Everything You Need To Know About Fat Cells

Everything You Need To Know About Fat Cells |

Contrary to popular belief, fat is not our enemy! We actually need it to store energy, support cell growth, protect organs, absorb some nutrients, and produce important hormones. As women, we tend to carry fat in our breasts, hips, waist, and butt due to the estrogen in our systems. But did you know that our fat cells never disappear, regardless of our weight? Let’s review everything you need to know about fat cells and how they change along with our bodies.

How fat cells change over time

After puberty, the number of fat cells remains steady. But as we store more fat, each fat cell gets bigger. If you lose weight, fat cells can shrink which releases fat into the bloodstream, breaking down into smaller molecules that convert into carbon dioxide and exit mostly through the breath.

We cannot avoid changes in our body shape as it is a natural process of aging. As we reach 30 we tend to lose lean tissue. Organs, muscles, and bones also start to atrophy. The amount of body fat at over 30 can be almost one-third more than when we were younger. Weight gain occurs because fat replaces lean muscle tissue and fat weighs more than muscle.

In our 20s through 40s, our fat gathers in our butt, hips, and thighs for pregnancy and fertility. As we reach perimenopause, between 40 and 55, the fat settles in our waist for estrogen production. Then at postmenopausal age (over 55), fat is in all areas of the body, but the body is more amiable to giving up fat at that age.

How our bodies change over time

Around age 35, our periods tend to be stable. We may crave chocolate, sugar, and fat and our weight may increase. We may notice that our backs have more fat and our breasts may get bigger. Unfortunately, many of us find that diets don’t work as well.

In our 40s, our periods start to change and we begin to lose one pound of muscle per year. Caloric needs drop by as much as 400 per day and it’s even harder to keep our weight under control. And fat cells, especially around the waist, reproduce and multiply to make sure there is plenty of room to store fat and produce estrogen.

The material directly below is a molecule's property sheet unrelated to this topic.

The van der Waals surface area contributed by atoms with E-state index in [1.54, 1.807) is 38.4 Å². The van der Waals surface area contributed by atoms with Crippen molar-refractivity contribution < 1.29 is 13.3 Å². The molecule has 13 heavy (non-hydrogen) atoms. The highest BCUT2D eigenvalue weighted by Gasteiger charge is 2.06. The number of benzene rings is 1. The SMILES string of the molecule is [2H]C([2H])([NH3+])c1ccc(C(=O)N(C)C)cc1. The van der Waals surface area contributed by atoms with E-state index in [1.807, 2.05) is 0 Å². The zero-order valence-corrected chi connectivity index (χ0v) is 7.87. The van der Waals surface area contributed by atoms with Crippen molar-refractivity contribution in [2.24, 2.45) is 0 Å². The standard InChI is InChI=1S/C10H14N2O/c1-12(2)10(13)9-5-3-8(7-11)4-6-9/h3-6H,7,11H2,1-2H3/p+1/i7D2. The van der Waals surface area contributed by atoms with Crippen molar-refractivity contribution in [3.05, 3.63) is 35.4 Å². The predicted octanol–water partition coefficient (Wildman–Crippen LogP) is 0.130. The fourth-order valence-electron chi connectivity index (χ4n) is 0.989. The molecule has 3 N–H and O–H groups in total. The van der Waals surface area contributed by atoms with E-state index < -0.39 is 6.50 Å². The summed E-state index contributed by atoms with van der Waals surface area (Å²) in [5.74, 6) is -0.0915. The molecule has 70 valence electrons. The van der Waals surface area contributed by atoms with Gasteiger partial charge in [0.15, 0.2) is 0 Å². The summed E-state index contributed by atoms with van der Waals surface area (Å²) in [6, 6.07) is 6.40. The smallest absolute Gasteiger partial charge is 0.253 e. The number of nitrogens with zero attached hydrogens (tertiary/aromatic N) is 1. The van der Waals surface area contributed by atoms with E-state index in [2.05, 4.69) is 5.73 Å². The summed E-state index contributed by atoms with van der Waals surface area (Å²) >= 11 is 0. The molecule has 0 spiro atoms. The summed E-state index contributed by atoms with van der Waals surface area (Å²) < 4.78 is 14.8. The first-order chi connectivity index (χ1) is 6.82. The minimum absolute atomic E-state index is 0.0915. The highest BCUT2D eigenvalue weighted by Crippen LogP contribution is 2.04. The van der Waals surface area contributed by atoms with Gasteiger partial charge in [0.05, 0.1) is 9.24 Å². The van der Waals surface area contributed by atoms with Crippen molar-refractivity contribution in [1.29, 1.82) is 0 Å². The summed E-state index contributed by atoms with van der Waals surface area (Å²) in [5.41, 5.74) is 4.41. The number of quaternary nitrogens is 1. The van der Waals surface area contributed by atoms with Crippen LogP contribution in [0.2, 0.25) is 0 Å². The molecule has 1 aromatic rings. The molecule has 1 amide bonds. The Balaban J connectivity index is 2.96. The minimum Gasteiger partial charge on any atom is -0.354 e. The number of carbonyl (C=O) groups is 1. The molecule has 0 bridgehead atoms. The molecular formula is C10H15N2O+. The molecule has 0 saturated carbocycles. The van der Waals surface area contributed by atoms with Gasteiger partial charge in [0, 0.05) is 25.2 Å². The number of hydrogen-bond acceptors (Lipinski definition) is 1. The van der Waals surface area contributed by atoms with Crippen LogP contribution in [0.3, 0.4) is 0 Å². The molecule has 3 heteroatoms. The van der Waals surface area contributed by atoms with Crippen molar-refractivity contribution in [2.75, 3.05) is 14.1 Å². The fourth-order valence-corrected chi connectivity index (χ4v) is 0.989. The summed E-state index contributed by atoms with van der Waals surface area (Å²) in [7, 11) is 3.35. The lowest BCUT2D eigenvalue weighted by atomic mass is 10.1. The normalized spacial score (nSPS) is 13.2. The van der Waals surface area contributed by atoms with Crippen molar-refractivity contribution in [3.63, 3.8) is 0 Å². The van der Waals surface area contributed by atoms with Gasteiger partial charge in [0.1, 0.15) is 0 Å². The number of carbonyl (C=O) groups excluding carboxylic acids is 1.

Once we hit our mid-50s, periods stop and our moods generally even out. We experience fewer hot flashes and our weight stabilizes. Getting back our 20-year-old body is just not feasible because gravity does exist and drops everything by about an inch by age 50.

So what do we do?

Take heart. We can take steps to help control the natural changes in our fat cells and bodies. Here’s how:

Exercise, exercise, exercise!

There are countless benefits of exercise, especially as we age. Staying active actually boosts our metabolism by as much as 4% to fight the weight gain. Some studies show that exercise creates an ‘afterburn’ of using up additional calories. Exercise also helps us fight fatigue and reduce mental sluggishness. We’re also able to achieve greater mobility, balance, and agility and keep our bones strong.

The magic bullet is to include multiple forms of exercise including aerobic activity, strength training. As we arrive at age 30, we lose up to 15% of muscle each decade without it and flexibility/balance movements such as yoga.

Guidelines change frequently but most all recommendations say a minimum of 30 minutes average of activity daily.

Eat a healthy diet.

After we turn 50, our bodies need fewer calories — between 200 and 400 less/day. We need to eat smaller amounts of food overall and make sure we’re consuming healthy fats. Many diets recommend eating smaller amounts instead of three square meals each day. We also need to eat the largest meal mid-day when metabolism is highest. The smallest meal should be at night when metabolism nose dives after 6 pm. And we also need to incorporate protein to build muscles and manage hunger.

Limit alcohol and avoid smoking.

Limiting alcohol not only helps control calories but is detrimental to health in larger quantities. Alcohol consumption is linked to increased cancer rates, especially breast cancer. It affects your appearance because it dehydrates the body and skin as well as affects sleep. And it can negatively affect bone health increasing the risk of osteoporosis.

The bottom line is that changes to our bodies and fat cells are inevitable. But we can control our weight and shape with proper diet, exercise, and healthy living. And don’t forget to eat a wide variety of whole foods (including healthy fats). Overeating is the enemy of our health, not our fat cells!

And speaking of eating healthy, it’s important to make sure you’re eating the proper foods! Check out the best nutritional advice for women over 50

What you need to know about fat cells



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